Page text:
LG Spencer Long—Set to be an unrestricted free agent
C Kory Lichtensteiger—Retired following the 2016 season
RG Brandon Scherff—Still with the Redskins
RT Morgan Moses—Still with the Redskins
RB Alfred Morris—Signed with the Cowboys as a free agent in 2016
QB Kirk Cousins—Set to be a UFA, you know the story here

Of the 11 offensive starters, five are still with the team, one has retired, three are employed by other teams, and two are headed into free agency. The chances of either Long or Cousins returning currently hover under 50 percent, although things can change.

Defense:

DE Chris Baker—Signed with the Bucs as a free agent last year.
DE Jason Hatcher—Retired following the 2015 season
NT Terrance Knighton—Signed with the Patriots following the 2015 season but was cut and he hasn’t played and subsequently retired
ILB Will Compton—Set to be an unrestricted free agent
ILB Mason Foster—Set to be an unrestricted free agent
OLB Ryan Kerrigan—Still with the Redskins
OLB Trent Murphy—Spent 2017 in injured reserve, set to be an unrestricted free agent
CB Bashaud Breeland—Set to be an unrestricted free agent
CB Will Blackmon—Released last September, currently unsigned
S DeAngelo Hall—Set to be an unrestricted free agent, likely to retire
S Dashon Goldson—Released after 2015 season, currently unsigned

Only one starter, Ryan Kerrigan, is under contract for 2018. Of the free agents, Breeland is likely to depart and things are up in the air regarding Foster, Compton, and Murphy.

To sum it up, out of 22 starters in that game played 740 days ago, only six are certain to be with the team in 2018 while nine have either signed elsewhere, spent 2017 out of football, or have retired (10 if you count Hall).

Stay up to date on the Redskins. Rich Tandler covers the team 365 days a year. Like his Facebook page Facebook.com/TandlerNBCS and follow him on Twitter @TandlerNBCS.

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Looking at cheap, reasonable and expensive wide receiver scenarios for Redskins

Looking at cheap, reasonable and expensive wide receiver scenarios for Redskins

Most NFL teams usually carry at least six wide receivers, but going into the 2018 season, only Jamison Crowder, Josh Doctson, Maurice Harris and Robert Davis hold signed contracts with the Redskins.

That means Washington must consider adding receiver help via free agency, especially considering Harris and Davis rarely played in 2017. Terrelle Pryor and Ryan Grant both played with the Burgundy and Gold in 2017, and while Grant has a solid chance to return, it would seem Pryor will head elsewhere after a disappointing season in D.C.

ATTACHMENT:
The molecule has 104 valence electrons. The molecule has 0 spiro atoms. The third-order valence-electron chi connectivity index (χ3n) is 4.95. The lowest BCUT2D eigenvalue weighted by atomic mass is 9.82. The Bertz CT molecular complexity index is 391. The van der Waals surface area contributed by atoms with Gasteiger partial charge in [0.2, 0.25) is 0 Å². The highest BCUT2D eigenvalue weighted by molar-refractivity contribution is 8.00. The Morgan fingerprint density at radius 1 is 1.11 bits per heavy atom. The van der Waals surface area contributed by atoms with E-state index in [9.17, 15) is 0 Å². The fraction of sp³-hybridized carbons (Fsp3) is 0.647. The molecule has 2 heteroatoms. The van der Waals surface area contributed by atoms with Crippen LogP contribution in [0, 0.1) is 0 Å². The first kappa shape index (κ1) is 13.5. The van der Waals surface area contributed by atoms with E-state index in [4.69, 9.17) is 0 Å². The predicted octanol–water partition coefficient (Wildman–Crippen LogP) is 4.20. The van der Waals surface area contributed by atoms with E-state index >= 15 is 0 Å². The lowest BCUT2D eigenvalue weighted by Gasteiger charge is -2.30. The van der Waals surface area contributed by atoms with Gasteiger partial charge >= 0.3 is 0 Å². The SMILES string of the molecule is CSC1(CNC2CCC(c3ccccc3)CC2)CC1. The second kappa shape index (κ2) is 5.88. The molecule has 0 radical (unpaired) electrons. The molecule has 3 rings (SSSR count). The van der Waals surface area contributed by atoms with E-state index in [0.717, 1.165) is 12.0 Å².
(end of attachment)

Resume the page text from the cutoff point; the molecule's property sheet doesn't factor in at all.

Like every year, a number of receivers will be available via free agency, but what guys make sense for Jay Gruden's team? Let's take a look at three different scenarios, knowing Washington likely needs to add at least one free agent wideout. 

RELATED: MOCK DRAFTS LINKING 'SKINS TO BAKER MAYFIELD

  • Expensive: Jags WR Allen Robinson - A second-round pick in 2014, Robinson posted a 1,400-yard season in 2015 and has shown the ability to be a true No. 1 wideout in the NFL. He's 6-foot-3 with speed and leaping ability. In 2016, his numbers dipped to less than 900 yards receiving, but that season the Jacksonville QB Blake Bortles struggled significantly. Here's the thing: Robinson blew out his knee in the NFL opener in 2017, and that might make his price tag drop a bit. Word is the former Penn State star should be fully cleared by early March from the injury, and just 24 years old, he will be intriguing. Washington showed they would spend for a wideout in 2017 with the Pryor signing, but they did so on a one-year deal. If Robinson finds the free agent market not as robust as he wants, maybe a similar short-term deal could be reached?
  • Reasonable: Colts WR Donte Moncrief - A third-round pick in 2014, Moncrief also had a big sophomore season in 2015. He grabbed 64 catches for 733 yards and six touchdowns. That was his only full 16-game season, as injuries have continued to be an issue for the 6-foot-2, 220 lbs. wideout out of Ole Miss. In 2016, only playing in nine games, he still contributed with seven touchdowns. In 2017, his numbers slipped big-time, and he posted less than 400 yards receiving in 12 games. Moncrief's problem isn't talent, it's health. That means he could be relatively cheap, and at just 24 years old, that contract might bring a strong return. 
  • Wild Card: Jets WR Eric Decker -  The Redskins have lacked a true veteran wideout since DeSean Jackson and Pierre Garçon left the team following the 2016 season. Decker will turn 31 in March and would give Washington a different presence in the WR meeting room. He posted two 1,000 yard seasons playing with Peyton Manning in Denver and went to the Super Bowl in 2013. In 2015, while teamed up with Ryan Fitzpatrick playing for the Jets, Decker again hit the 1,000-yard mark and hit the end zone 12 times. Throughout his career, Decker has been a solid red zone threat and has shown the ability to win on tough routes. He will need to take a big pay cut from the $4.5 million, one-year deal he signed in Tennessee in 2017, but that has to be expected considering his paltry production. In 16 games with the Titans, Decker logged 563 yards and only one TD. Decker might make sense, though the cost would need to be low. 

There are plenty of other names to watch, guys like Seattle's Paul Richardson or Buffalo's Jordan Matthews. Free agency opens in mid-March, and some connections between the Redskins and wideouts will start prior to that.